But it also benefits us all because we’re getting whole people. People who aren’t spending mental energy (and actual energy, and actual hours of time) on planning out how they’re getting from point A to point B via points F and U because of stairs, or because of needing to pump every few hours or because they need to bring their own interpreter, or because there isn’t a bathroom they can use within a 15 minute walk (as exhibited in Hidden Figures), or because they need to assist their opposite-sex adult child who has special needs in using the bathroom, or because the way they observe their religion frightens some people who do not know them. When people can bring their best selves and their whole selves—why would we not choose that over people bringing only a part of their brain power, a part of their time, a part of their talent and passion and brilliance? If we’re willing to spend time and energy on recruiting/hiring/engaging the right people, why wouldn’t we make sure we could get the best of them?
Four: We will never be completely inclusive or accessible.
Another recurring theme, in the session on website accessibility, and in many others, was to let go of perfect. We may not currently have the budget to install an elevator. Or the capacity to overhaul our website.
But what can we do right now to make it better?
Maybe it’s saying, to our community members who use wheelchairs: We see you. We can’t fix it yet, but we wanted to give you a heads up that there are stairs. Maybe it’s not having a prayer before a meal but having a moment of silence for those who wish to pray, to create that space for them. Maybe it’s considering what will be readable to people who are color blind or who have issues with low-contrast when you’re choosing the colors on your website, or writing detailed descriptions for your images in your blog posts. I remember a friend of mine (who is a quadriplegic) once telling me a story about talking to bar owner about how changing the doorknobs on the bathroom door to lever door handles would make it so much easier for him to get in and out of the bathroom. To which the owner responded, “Oh, that’s it? I could do that.” At a previous organization that only had about 20 staff, they didn’t have space/need for a dedicated nursing mothers’ room, but they installed a lock on the conference room door so it could be used as such.
When we have the opportunities to do the big overhauls, that’s wonderful. But more important is that we try to improve our defaults. Like what if, instead of waiting for people to ask for a raise, we evaluated everybody’s compensation every 6 months, and within our capacity, gave everyone raises who deserved one regardless of whether they had asked? Or asked everyone about professional development they were interested in rather than just saying yes to people who asked about it? What if we simply got rid of urinals? What if the form you filled out to get your event added to the calendar or your business added to a review site asked whether or not the space was wheelchair accessible? If job websites required employers to post jobs with a salary range, rather than employers requiring it of applicants, and to post their policies around family leave rather than requiring candidates to ask? At my husband’s company, it is expected that, if the company pays for you to attend a training or a conference, you will share what you’ve learned with the rest of the team afterwards. I don’t know if that’s policy or just a cultural thing, but that make sense. Whereas I heard another attendee comment on going back to the office and their boss telling them to go back to work and stop bothering them with all of these ideas. Why waste everyone’s time leading someone on if they won’t be able to get into the restaurant, if the highest salary you can offer will not meet the minimum of what they are seeking, if you’re sending them to a training for the sake of checking a box rather than using professional development to enhance capacity, if the contribution people make to the organization have nothing to do with how you compensate them? In addition to being disrespectful and not inclusive, it is simply inefficient. It doesn’t make any sense.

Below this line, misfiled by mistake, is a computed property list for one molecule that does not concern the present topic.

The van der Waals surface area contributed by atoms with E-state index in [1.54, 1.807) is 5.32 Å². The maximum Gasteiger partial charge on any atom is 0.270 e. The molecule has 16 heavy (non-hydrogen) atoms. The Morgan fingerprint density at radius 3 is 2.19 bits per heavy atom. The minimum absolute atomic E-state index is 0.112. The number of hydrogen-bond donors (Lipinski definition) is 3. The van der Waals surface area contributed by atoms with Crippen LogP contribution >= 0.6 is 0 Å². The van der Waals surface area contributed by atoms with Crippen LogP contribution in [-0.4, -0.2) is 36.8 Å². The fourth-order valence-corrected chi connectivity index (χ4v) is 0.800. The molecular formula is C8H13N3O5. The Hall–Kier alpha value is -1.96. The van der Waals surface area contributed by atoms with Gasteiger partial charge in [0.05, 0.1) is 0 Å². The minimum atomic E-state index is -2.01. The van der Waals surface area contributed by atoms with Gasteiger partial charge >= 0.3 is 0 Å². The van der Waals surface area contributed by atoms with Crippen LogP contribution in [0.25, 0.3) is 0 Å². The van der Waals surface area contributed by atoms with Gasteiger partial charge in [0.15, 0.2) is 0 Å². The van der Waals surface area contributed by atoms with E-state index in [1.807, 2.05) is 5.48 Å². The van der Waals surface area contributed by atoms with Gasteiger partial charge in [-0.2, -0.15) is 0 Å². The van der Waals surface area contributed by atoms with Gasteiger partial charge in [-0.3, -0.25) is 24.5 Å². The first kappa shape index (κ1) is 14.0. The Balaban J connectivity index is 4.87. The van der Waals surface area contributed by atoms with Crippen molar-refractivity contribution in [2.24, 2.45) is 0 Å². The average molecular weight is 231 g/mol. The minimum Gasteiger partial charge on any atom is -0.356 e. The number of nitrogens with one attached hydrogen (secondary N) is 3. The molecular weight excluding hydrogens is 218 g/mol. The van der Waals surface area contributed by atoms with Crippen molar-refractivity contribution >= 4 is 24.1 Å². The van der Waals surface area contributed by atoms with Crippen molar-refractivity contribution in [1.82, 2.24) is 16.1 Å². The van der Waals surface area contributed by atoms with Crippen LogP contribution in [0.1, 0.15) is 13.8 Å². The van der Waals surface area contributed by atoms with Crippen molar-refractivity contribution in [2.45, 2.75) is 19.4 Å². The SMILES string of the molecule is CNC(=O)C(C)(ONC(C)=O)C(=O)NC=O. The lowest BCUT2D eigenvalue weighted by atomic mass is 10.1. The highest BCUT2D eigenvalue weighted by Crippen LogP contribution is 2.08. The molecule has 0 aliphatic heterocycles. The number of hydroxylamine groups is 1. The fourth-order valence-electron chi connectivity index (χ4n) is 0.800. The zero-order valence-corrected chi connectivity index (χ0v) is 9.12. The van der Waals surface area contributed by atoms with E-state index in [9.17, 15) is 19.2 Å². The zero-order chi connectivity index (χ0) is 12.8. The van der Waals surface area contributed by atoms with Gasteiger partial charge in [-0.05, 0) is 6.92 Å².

We’re bleeding opportunity cost, and we’re usually not even aware of it.
I’m sure there are plenty of things I’ve not mentioned, and pitfalls with some of the things I have. I’m not perfect and plenty of my defaults could use improvement. I had the awesome opportunity to present at the conference, and I talked about flipping the switch with change-resistors: what do we risk by not doing X?
I’ve always struggled with that because quantifying output or input is easy. We spend a lot of money on education, for example, and money in and of itself is not an answer, but neither is not spending that money. What is the cost of an under-educated citizen? Of a person who ends up in prison instead of in a job? Not just the cost of running the prison or feeding inmates, but the cost of that person’s potential had they not ended up there in the first place? I’m willing to bet it is greater than the cost of providing certain services or programs. Not all of them. But probably a significant number. If someone figures out a good way to calculate that, let me know. I don’t know that the data would prove this theory, but I don’t know that it would disprove it either.